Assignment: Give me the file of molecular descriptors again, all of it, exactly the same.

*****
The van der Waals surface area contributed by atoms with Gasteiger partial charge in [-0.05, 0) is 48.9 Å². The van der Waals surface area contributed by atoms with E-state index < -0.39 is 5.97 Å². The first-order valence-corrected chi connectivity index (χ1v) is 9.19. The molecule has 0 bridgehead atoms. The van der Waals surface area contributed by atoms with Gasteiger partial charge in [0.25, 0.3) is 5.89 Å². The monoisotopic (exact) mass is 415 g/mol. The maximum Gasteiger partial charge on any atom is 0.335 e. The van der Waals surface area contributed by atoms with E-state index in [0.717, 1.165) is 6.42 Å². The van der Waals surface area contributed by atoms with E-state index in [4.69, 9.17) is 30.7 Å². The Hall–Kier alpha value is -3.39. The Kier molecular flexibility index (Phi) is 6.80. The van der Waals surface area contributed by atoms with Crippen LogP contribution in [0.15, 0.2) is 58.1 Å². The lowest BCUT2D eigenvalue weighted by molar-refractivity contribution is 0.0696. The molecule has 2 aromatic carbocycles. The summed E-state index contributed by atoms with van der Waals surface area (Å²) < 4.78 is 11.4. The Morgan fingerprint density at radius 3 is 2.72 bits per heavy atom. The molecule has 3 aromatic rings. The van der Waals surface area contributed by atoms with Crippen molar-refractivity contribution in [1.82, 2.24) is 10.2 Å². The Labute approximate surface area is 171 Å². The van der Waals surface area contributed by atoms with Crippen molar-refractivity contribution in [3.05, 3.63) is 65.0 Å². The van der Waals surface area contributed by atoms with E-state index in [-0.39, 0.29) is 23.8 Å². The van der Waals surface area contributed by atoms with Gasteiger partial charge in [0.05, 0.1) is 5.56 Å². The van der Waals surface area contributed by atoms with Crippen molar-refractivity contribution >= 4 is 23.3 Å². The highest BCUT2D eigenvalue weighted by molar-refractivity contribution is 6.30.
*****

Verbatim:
The van der Waals surface area contributed by atoms with Gasteiger partial charge in [-0.05, 0) is 48.9 Å². The van der Waals surface area contributed by atoms with E-state index < -0.39 is 5.97 Å². The first-order valence-corrected chi connectivity index (χ1v) is 9.19. The molecule has 0 bridgehead atoms. The van der Waals surface area contributed by atoms with Gasteiger partial charge in [0.25, 0.3) is 5.89 Å². The monoisotopic (exact) mass is 415 g/mol. The maximum Gasteiger partial charge on any atom is 0.335 e. The van der Waals surface area contributed by atoms with E-state index in [0.717, 1.165) is 6.42 Å². The van der Waals surface area contributed by atoms with E-state index in [4.69, 9.17) is 30.7 Å². The Hall–Kier alpha value is -3.39. The Kier molecular flexibility index (Phi) is 6.80. The van der Waals surface area contributed by atoms with Crippen LogP contribution in [0.15, 0.2) is 58.1 Å². The lowest BCUT2D eigenvalue weighted by molar-refractivity contribution is 0.0696. The molecule has 2 aromatic carbocycles. The summed E-state index contributed by atoms with van der Waals surface area (Å²) < 4.78 is 11.4. The Morgan fingerprint density at radius 3 is 2.72 bits per heavy atom. The molecule has 3 aromatic rings. The van der Waals surface area contributed by atoms with Crippen molar-refractivity contribution in [1.82, 2.24) is 10.2 Å². The Labute approximate surface area is 171 Å². The van der Waals surface area contributed by atoms with Crippen molar-refractivity contribution in [3.05, 3.63) is 65.0 Å². The van der Waals surface area contributed by atoms with E-state index in [-0.39, 0.29) is 23.8 Å². The van der Waals surface area contributed by atoms with Gasteiger partial charge in [0.05, 0.1) is 5.56 Å². The van der Waals surface area contributed by atoms with Crippen molar-refractivity contribution >= 4 is 23.3 Å². The highest BCUT2D eigenvalue weighted by molar-refractivity contribution is 6.30.